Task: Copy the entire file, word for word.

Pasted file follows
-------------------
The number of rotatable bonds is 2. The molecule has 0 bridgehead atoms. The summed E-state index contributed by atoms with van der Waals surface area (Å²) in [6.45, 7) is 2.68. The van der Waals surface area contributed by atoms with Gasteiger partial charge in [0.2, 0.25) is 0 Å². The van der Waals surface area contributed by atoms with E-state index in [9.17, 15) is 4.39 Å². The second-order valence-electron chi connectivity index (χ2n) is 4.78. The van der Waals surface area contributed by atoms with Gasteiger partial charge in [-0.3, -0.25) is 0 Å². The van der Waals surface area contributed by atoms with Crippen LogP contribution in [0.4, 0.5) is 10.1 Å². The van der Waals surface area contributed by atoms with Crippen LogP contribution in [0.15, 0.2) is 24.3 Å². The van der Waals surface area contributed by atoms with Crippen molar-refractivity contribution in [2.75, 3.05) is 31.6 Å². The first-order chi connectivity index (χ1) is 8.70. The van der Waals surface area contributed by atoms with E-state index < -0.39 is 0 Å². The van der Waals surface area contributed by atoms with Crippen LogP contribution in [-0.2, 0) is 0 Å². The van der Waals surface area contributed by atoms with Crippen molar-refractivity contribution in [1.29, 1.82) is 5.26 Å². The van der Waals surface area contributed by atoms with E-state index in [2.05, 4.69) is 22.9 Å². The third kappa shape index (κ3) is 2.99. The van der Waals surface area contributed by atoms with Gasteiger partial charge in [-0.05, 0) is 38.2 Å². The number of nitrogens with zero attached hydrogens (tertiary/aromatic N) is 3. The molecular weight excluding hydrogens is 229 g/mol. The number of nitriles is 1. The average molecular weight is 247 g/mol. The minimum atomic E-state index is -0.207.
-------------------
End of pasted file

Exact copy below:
The number of rotatable bonds is 2. The molecule has 0 bridgehead atoms. The summed E-state index contributed by atoms with van der Waals surface area (Å²) in [6.45, 7) is 2.68. The van der Waals surface area contributed by atoms with Gasteiger partial charge in [0.2, 0.25) is 0 Å². The van der Waals surface area contributed by atoms with E-state index in [9.17, 15) is 4.39 Å². The second-order valence-electron chi connectivity index (χ2n) is 4.78. The van der Waals surface area contributed by atoms with Gasteiger partial charge in [-0.3, -0.25) is 0 Å². The van der Waals surface area contributed by atoms with Crippen LogP contribution in [0.4, 0.5) is 10.1 Å². The van der Waals surface area contributed by atoms with Crippen LogP contribution in [0.15, 0.2) is 24.3 Å². The van der Waals surface area contributed by atoms with Crippen molar-refractivity contribution in [2.75, 3.05) is 31.6 Å². The first-order chi connectivity index (χ1) is 8.70. The van der Waals surface area contributed by atoms with E-state index < -0.39 is 0 Å². The van der Waals surface area contributed by atoms with Crippen LogP contribution in [-0.2, 0) is 0 Å². The van der Waals surface area contributed by atoms with Crippen molar-refractivity contribution in [1.29, 1.82) is 5.26 Å². The van der Waals surface area contributed by atoms with E-state index in [2.05, 4.69) is 22.9 Å². The third kappa shape index (κ3) is 2.99. The van der Waals surface area contributed by atoms with Gasteiger partial charge in [-0.05, 0) is 38.2 Å². The number of nitrogens with zero attached hydrogens (tertiary/aromatic N) is 3. The molecular weight excluding hydrogens is 229 g/mol. The number of nitriles is 1. The average molecular weight is 247 g/mol. The minimum atomic E-state index is -0.207.